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Shall I move DD from state to prep?

(12 Posts)
Milvesrus Thu 15-Nov-12 16:24:09

DD is in year 2. I've visited a prep school today. I really want her to go 1. where she's happiest and 2. somewhere that will serve her well academically/socially.
reasons to stay - it's free, it's not for the elite and has a true mix of children, dd is shy and has built up a friendship group that she'd like to keep, she is not de-motivated and allowed to work at her level, not too much homework so time for lots of after school activities, school does discos and fun things
reasons for Prep - much more academically rigorous, not mixed year groups, not noisy and open plan, excellent behaviour, will target her individual needs, will prepare her for entrance exams, lovely school and I like the mums I know there, I don't know but she could love it there?!

Would love to know about peoples' experience of this change. Was it worth it? Do you regret it? Thanks

Frontpaw Thu 15-Nov-12 16:30:41

What's the travel like?
Do you now anyone at the prep school?
Look at the costs - and factor in extras, uniform, travel, sports/music equipment, trips... And a bit extra. Can you afford it and have a couple of terms fees put aside for a 'rainy day'? If you are private junior, chances she will progress to private secondary, and that's loads more £££££!
Are you planning to move house at any stage? How will that affect the schooling?
Are there spaces for 2013?

usualsuspect3 Thu 15-Nov-12 16:32:28

Why move her if she's happy and doing well where she is?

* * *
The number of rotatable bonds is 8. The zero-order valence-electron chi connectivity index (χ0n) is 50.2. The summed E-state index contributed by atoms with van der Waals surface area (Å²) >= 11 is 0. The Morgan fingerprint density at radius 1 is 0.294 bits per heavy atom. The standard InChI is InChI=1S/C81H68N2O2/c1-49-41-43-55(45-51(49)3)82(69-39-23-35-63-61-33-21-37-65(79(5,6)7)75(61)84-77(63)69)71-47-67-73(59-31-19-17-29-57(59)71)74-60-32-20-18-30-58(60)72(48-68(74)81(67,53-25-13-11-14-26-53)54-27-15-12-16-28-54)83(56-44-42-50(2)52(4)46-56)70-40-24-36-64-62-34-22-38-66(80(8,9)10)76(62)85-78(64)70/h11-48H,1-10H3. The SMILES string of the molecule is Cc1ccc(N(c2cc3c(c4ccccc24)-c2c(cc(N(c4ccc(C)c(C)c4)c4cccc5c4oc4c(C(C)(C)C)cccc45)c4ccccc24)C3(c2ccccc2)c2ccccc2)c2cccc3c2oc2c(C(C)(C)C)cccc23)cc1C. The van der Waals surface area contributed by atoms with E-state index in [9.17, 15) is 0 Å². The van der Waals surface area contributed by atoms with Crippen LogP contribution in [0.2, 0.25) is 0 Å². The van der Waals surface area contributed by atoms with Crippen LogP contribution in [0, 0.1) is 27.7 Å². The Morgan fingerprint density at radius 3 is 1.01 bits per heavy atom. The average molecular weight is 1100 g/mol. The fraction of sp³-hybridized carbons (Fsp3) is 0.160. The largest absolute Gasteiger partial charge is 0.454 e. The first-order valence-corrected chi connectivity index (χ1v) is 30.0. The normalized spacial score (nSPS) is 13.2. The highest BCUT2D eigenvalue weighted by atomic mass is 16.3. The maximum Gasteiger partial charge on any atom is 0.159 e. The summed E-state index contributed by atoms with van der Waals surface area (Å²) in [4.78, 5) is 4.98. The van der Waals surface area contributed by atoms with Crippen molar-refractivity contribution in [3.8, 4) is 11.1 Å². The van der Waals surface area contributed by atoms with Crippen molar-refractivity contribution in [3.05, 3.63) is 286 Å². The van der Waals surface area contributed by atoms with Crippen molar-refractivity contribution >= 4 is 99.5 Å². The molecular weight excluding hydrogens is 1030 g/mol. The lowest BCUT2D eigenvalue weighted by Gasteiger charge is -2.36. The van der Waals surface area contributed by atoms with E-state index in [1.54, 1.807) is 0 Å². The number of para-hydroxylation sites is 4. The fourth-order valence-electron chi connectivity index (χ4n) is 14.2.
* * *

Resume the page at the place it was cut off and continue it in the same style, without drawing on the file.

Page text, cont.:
Milvesrus Thu 15-Nov-12 16:36:04

Hi Frontpaw. We can afford it as we have only one child. Having said that, I'm aware that there is such a financial commitment that goes beyond fees.

Usual suspect = yes she's happy, but I wonder if she might be happier or just as happy at the Prep school. She's working at her level but she's not being stretched.

Frontpaw Thu 15-Nov-12 16:38:15

Any more children in the pipeline though? Ooh I am nosey!
Get a Big piece of paper with pros and cons and just write them down. Ome times is just easier to see things in black and white.

What does your DP think?

Frontpaw Thu 15-Nov-12 16:38:52

And don't assume prep=challenged child!

rabbitstew Thu 15-Nov-12 17:20:24

What secondary level school do you want to get her into? Is your actual concern that you aren't sure she'll get into it at age 11 without intensive preparation for entrance exams????? Because if not, I'm not sure why you'd want to move her from a school where she is happy?

dogsbreath Thu 15-Nov-12 17:27:25

Hi, we moved our ds from an outstanding state primary to a selective prep. My son was doing well at primary but was bored - he often didn't want to go to school. Also in his year group there were very few boys. The transformation in my son is wonderful. He is now excited and often up and dressed well before he needs to go to school. He talks very animatedly about school. He is being challenged on many fronts, not just academically and there are 45 boys in his year. He loves it and for us it is lovely to see him enjoying himself.

NoWayNoHow Thu 15-Nov-12 17:39:35

Watching this thread with interest, OP, as we're in the same situation - DS in reception in outstanding infant, but junior not very good, and secondaries very hit and miss. Have one of the best independent secondaries in country on our doorstep, and feeder prep is very good too. Also have grammars around, so half think that prep might give him enough to get into one if those.